Feelings, P0wning N3wbs

Tales of a Menace

When I was a youth (I love when people refer to themselves as “youth”) I caused a lot of trouble. Not like making messes or bullying other kids. Instead I would think of a scenario and say to myself, “What if I actually did that?” and then I would do it. And almost every time I upset someone.

I remember going into my next door neighbor’s yard to play after school one day. My brother came with me. I recall telling him to tell our neighbor, a girl his age, that giants were going to come and take her parents away. We both took her into her garage and concocted a story that would scare any 6 year old girl. She cried. We immediately said how sorry we were and how we were only joking. I didn’t realize that it would be so scary for her. Even though if someone did that to me, I would’ve freaked out.

In fourth grade, I knew my family was planning on moving. I didn’t really know how to tell my best friend, Kelly, that I was leaving. So I simply said, “I don’t want to be your friend anymore.” Looking back, I probably could’ve worded it better. Instead, she cried and I just avoided her until I moved. I really wanted to find her on Facebook and apologize for my 10 year old behavior. I haven’t been able to find her. What if she died of depression because her best friend in elementary school stopped talking to her?

Being young and stupid, I learned that cheating was the quickest and easiest way to get anything done. I remember asking a kid in my class what his answers were and he said “You’ll never learn anything if you cheat.” Actually, I learned a lot of things, like how to avoid doing homework. Well, one day, on our state capitals test, I forgot the capital of Vermont. I knew I couldn’t let that kid prove that I didn’t learn anything. So I thought fast. No, I didn’t think of the capital. But I did ask the teacher if I could go to the bathroom and then proceeded to ask a couple of girls in the bathroom what the capital of Vermont was. “Isn’t it Montpelier?” they said. “Ohhh yeah. Yes, it is!” I said, beaming. I went back to class, scribbled down Montpelier, and finished my test. All that work to prove that kid wrong, and he didn’t even notice my good grade.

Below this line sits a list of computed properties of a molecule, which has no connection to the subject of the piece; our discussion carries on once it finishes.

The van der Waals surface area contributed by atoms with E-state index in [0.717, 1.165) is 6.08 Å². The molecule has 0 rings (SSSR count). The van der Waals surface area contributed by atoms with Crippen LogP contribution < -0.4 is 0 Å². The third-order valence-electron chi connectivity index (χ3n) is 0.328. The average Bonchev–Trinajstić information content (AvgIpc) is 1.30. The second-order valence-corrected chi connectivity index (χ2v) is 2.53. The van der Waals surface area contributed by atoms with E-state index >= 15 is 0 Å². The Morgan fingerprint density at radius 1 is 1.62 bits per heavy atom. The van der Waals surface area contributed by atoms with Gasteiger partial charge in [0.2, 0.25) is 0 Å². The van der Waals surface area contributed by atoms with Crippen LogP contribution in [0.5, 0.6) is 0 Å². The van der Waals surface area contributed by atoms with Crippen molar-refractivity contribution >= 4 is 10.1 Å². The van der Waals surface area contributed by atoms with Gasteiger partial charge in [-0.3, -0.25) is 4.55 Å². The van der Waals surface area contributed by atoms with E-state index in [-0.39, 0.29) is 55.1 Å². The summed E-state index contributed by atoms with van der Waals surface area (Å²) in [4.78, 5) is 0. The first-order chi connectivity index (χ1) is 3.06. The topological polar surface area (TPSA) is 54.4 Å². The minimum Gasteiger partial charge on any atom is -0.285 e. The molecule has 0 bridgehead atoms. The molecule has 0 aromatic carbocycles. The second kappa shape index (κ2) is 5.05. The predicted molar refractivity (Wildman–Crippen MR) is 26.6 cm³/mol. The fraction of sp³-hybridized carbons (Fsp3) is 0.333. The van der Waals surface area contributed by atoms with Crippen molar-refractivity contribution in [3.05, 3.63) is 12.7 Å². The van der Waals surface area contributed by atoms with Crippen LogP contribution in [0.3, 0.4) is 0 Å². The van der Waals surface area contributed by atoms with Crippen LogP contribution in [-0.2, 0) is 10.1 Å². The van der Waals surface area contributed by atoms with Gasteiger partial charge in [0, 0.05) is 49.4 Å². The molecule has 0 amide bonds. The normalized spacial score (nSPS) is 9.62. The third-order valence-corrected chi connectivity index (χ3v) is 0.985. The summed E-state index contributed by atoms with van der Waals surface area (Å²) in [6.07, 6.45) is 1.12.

From ages 12-17 I went to Girl’s Camp through my church during the summer. It was only a week long, but my friends and I would always end up getting into some sort of trouble. When I was 16, my friend and I decided it would be a good idea to play pranks on some of the camp leaders. We would sneak into their lodges (Why did they get lodges but we had to sleep outside?) and steal their stuff and hold it for ransom. We especially gave this one woman, Amanda, a hard time. Mostly because she was young and cute and had a way about her that seemed to say, “I know I’m young and cute.” She was a good sport about all the tricks we played on her. However, we knew there would be payback in store, so we bought a lock to keep our tent safe while we were away doing campy things. One day we came back and our lock had been cut right in half.  We opened our tent to find it filled with popcorn. I have to admit that it was clever. It probably took a lot of time and money to concoct such a plan. The thing is, the tent was my friend’s dad’s tent. His one rule was: ABSOLUTELY NO FOOD IN THE TENT. My friend and I panicked. But then we realized we could put all of the blame on someone else.

When we got home, my friend’s dad called Amanda and scolded her for ruining his tent. I mean, it was pretty buttery after that prank. The tent would no doubt attract every bear in the vicinity. Amanda got put in her place. Apparently she cried. That’s what she gets for stooping down to our level.

I think I’ve mostly grown out of my mean streak. It was bad when I was younger, and started to disappear as the years went on. Every now and then I’ll reminisce of the days when I liked causing trouble. I was much cooler back then.